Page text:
completed.
To monitor fairness in testing, equal opportunities information is also requested. Completion of the equal
opportunities section at the bottom of this page is optional. All of the groups presented here are protected by UK
equality and discrimination laws. A prefer not to say option is available for each question if you do not wish to
disclose this information. Choosing this option will have no impact on your score or your standing in the selection
process.

DO

Allow time for candidate/s to complete the details on the cover of the record form.

SAY

This is a test of observation and clear thinking. The first part of the test contains 4 practice items followed by
explanations of the answers to them. This is intended to show you how the test works, or, if you have seen tests of
this sort before, to remind you how they work.

DO

Hold up a Test Booklet

SAY

Please open your Test Booklet to the first page and read the instructions but do not turn the page yet.

DO

Allow time for the candidates to read the instructions, then:

SAY

Now turn the page. You will see that this is Practice Item 1.
Now turn over your Record Form.
You will see that under the heading Practice Items there is a column of numbers 1, 2, 3, and 4. This is where the
answers go.

DO

Hold up a Record Form and point to Column 1.

SAY

Now look back at your Test Booklet. The top part of Practice Item 1 is a pattern with a piece missing. Look at the
pattern, think what the piece needed to complete the pattern correctly both along and down must be like. Then find
the right piece out of the eight options shown below. Please look at this practice item and try to solve the problem.
Record your answer by placing a single line across the number of the answer you think is correct in the appropriate
box on the Record Form.

DO

Pause for approximately 1 minute to allow candidates to look at the first item.

SAY

Now turn the page and we will read through the answer together.
Number 8 is the correct answer because it is the only piece that correctly completes the pattern going across the
row and down the column.

Numbers 1, 2, and 6 complete the pattern of one solid line going down the column, but do not complete the
pattern of three dotted lines going across the row.

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Numbers 4 and 5 correctly complete the pattern of three dotted lines going across the row, but do not complete
the pattern of one solid line going down the column.
Numbers 3 and 7 do not complete the pattern of three dotted lines going across the row, and do not complete the
pattern of one solid line going down the column.
Number 8 is the only answer that works going across the row and down the column.

DO

Tester and assistants check that everyone has correctly marked 8 for Practice Item 1 on their Record Form.

SAY

This is a Practice Set. It is not important to complete all the items. The important thing is to notice how the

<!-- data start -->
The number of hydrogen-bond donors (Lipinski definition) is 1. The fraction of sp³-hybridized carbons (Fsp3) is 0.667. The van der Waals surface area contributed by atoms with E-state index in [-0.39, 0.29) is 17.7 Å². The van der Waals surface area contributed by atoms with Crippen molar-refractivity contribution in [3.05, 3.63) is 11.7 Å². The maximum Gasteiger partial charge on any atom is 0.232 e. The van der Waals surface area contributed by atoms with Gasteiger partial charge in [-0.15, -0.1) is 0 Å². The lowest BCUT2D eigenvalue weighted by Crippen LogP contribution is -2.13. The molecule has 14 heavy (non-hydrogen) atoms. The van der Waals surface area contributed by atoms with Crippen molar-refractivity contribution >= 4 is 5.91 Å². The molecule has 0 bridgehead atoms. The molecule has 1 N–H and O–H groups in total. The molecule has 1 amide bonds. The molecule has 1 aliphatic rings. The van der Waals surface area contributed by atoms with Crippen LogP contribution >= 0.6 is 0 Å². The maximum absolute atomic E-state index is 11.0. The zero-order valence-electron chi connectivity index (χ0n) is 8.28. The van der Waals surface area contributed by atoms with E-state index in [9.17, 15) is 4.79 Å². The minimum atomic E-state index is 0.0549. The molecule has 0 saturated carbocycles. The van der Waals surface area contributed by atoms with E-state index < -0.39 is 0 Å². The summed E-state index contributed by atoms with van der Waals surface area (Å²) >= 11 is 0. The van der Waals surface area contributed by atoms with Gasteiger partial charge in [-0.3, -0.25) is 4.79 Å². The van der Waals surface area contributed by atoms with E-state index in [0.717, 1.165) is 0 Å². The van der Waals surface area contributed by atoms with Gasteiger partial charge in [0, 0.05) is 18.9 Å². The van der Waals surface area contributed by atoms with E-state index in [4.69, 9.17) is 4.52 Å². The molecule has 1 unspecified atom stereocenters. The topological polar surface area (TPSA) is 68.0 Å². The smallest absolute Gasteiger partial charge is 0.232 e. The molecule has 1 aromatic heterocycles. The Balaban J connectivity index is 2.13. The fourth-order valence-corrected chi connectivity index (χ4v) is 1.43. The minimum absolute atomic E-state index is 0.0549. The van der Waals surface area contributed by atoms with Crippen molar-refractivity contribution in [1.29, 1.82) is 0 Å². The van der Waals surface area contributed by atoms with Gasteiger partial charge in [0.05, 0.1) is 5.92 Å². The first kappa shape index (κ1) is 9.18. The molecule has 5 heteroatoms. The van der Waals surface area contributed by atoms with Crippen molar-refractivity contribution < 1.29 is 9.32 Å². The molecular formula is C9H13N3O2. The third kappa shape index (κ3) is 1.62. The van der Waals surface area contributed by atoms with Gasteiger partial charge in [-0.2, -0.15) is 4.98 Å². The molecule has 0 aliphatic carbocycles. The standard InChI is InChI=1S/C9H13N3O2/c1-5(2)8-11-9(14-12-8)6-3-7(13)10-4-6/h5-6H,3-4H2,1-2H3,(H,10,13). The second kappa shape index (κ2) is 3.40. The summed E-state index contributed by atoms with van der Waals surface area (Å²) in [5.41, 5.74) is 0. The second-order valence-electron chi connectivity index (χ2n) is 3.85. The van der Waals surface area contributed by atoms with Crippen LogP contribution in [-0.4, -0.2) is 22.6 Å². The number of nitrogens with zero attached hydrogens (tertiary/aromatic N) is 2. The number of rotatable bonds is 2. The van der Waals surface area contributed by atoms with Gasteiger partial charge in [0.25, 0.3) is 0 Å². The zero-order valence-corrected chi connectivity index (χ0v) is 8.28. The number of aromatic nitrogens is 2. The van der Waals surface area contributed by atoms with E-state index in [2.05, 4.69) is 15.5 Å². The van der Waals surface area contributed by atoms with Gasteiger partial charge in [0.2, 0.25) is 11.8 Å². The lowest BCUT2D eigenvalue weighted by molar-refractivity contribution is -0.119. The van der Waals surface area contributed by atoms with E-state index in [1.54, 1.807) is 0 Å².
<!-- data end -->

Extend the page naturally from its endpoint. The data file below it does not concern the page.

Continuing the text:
problems develop and to learn how to solve them. Continue with the rest of the Practice Items on your own.
Record your answers by making a single horizontal mark through the number of the answer you think is correct on
your Record Form. Then review the explanations to the answers.
If you make a mistake or want to change your answer, put a cross, or X, through your incorrect answer, and then
put a single line through the correct answer. Do not try to erase the incorrect answer.
Now complete Practice Items 2-4 by yourselves. You will have up to 3 minutes for this. When you have finished do
not turn the page until you are instructed to do so.

DO

Allow 3 minutes unless it is clear that test takers have all finished before this.
Tester and assistants check that everyone is putting their answers in the correct column.

SAY

Please stop now. Shortly we will start the real test. The items in it are similar to those you have just completed
except that there are more of them, and they get progressively more difficult.
As a general guideline, the correct response will always fit across each row and down each column. You can look
along each row and down each column to help you determine the missing piece. The correct option will match the
pattern going across the row and down the column.
As you did when completing the Practice Items, record your answers to the test by making a single horizontal mark
through the number of the answer you think is correct on your Record Form under Test Items.

DO

Hold up a Record Form and show where the Test Items begin.

SAY

Please do not mark the Test Booklet. You will be allowed 40 minutes to complete the test. Remember it is
accurate work that counts. Attempt each item in turn. Do your best to find the correct option before you go on to
the next item. If you get stuck, move on and come back to the item later. Remember, however, that you may find
the next item harder and it may take you longer to check your answers carefully. Are there any questions?

DO

Pause briefly.

SAY

Now turn the page in your Test Booklet to the first Test item.

DO

Pause briefly. Check that everyone is ready to start.

SAY

Begin now.

DO

Start timing 40 minutes.

At the end of 40 minutes:


SAY

Everyone stop working, please. Close your Test Booklet. Please check that you have put your name, as well as
todays date, on the Record Form.

DO
Check that they have put their names on their Record Forms, and filled in the additional details.
At the end of the session thank everyone for their time and tell them what use will be made of their data. If appropriate,
explain what arrangements will be made for them to find out their results. It would also be constructive to reassure test
takers regarding the confidentiality of test scores.

Copyright 2011 NCS Pearson, Inc or its affiliate(s)